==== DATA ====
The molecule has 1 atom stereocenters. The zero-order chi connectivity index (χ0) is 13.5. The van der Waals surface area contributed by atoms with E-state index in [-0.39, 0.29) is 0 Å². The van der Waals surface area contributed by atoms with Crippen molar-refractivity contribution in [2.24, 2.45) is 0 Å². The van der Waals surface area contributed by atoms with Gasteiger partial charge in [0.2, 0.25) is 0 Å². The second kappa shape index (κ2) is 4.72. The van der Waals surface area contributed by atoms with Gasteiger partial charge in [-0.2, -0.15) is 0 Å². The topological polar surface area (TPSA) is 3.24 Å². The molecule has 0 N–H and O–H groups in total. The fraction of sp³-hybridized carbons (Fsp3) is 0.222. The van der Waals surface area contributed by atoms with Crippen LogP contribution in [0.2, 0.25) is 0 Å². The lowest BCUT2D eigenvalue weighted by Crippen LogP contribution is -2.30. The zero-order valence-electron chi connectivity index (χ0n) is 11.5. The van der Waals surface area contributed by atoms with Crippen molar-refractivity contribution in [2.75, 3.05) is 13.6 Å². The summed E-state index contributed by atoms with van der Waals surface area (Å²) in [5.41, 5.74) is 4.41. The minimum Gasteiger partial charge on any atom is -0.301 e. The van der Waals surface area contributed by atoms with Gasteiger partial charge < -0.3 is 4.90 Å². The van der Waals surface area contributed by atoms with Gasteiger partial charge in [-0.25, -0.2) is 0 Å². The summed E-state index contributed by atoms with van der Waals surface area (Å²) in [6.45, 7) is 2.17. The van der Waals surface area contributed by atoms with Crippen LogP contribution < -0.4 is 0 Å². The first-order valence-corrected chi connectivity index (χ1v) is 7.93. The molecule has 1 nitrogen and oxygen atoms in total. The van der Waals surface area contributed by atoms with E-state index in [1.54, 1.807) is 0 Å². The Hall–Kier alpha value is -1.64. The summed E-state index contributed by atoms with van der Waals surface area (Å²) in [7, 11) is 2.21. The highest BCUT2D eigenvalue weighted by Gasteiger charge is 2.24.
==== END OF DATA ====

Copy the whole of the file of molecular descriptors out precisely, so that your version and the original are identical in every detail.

The molecule has 1 atom stereocenters. The zero-order chi connectivity index (χ0) is 13.5. The van der Waals surface area contributed by atoms with E-state index in [-0.39, 0.29) is 0 Å². The van der Waals surface area contributed by atoms with Crippen molar-refractivity contribution in [2.24, 2.45) is 0 Å². The van der Waals surface area contributed by atoms with Gasteiger partial charge in [0.2, 0.25) is 0 Å². The second kappa shape index (κ2) is 4.72. The van der Waals surface area contributed by atoms with Gasteiger partial charge in [-0.2, -0.15) is 0 Å². The topological polar surface area (TPSA) is 3.24 Å². The molecule has 0 N–H and O–H groups in total. The fraction of sp³-hybridized carbons (Fsp3) is 0.222. The van der Waals surface area contributed by atoms with Crippen LogP contribution in [0.2, 0.25) is 0 Å². The lowest BCUT2D eigenvalue weighted by Crippen LogP contribution is -2.30. The zero-order valence-electron chi connectivity index (χ0n) is 11.5. The van der Waals surface area contributed by atoms with Crippen molar-refractivity contribution in [2.75, 3.05) is 13.6 Å². The summed E-state index contributed by atoms with van der Waals surface area (Å²) in [5.41, 5.74) is 4.41. The minimum Gasteiger partial charge on any atom is -0.301 e. The van der Waals surface area contributed by atoms with Gasteiger partial charge < -0.3 is 4.90 Å². The van der Waals surface area contributed by atoms with Gasteiger partial charge in [-0.25, -0.2) is 0 Å². The summed E-state index contributed by atoms with van der Waals surface area (Å²) in [6.45, 7) is 2.17. The van der Waals surface area contributed by atoms with Crippen LogP contribution < -0.4 is 0 Å². The first-order valence-corrected chi connectivity index (χ1v) is 7.93. The molecule has 1 nitrogen and oxygen atoms in total. The van der Waals surface area contributed by atoms with E-state index in [1.54, 1.807) is 0 Å². The Hall–Kier alpha value is -1.64. The summed E-state index contributed by atoms with van der Waals surface area (Å²) in [7, 11) is 2.21. The highest BCUT2D eigenvalue weighted by Gasteiger charge is 2.24.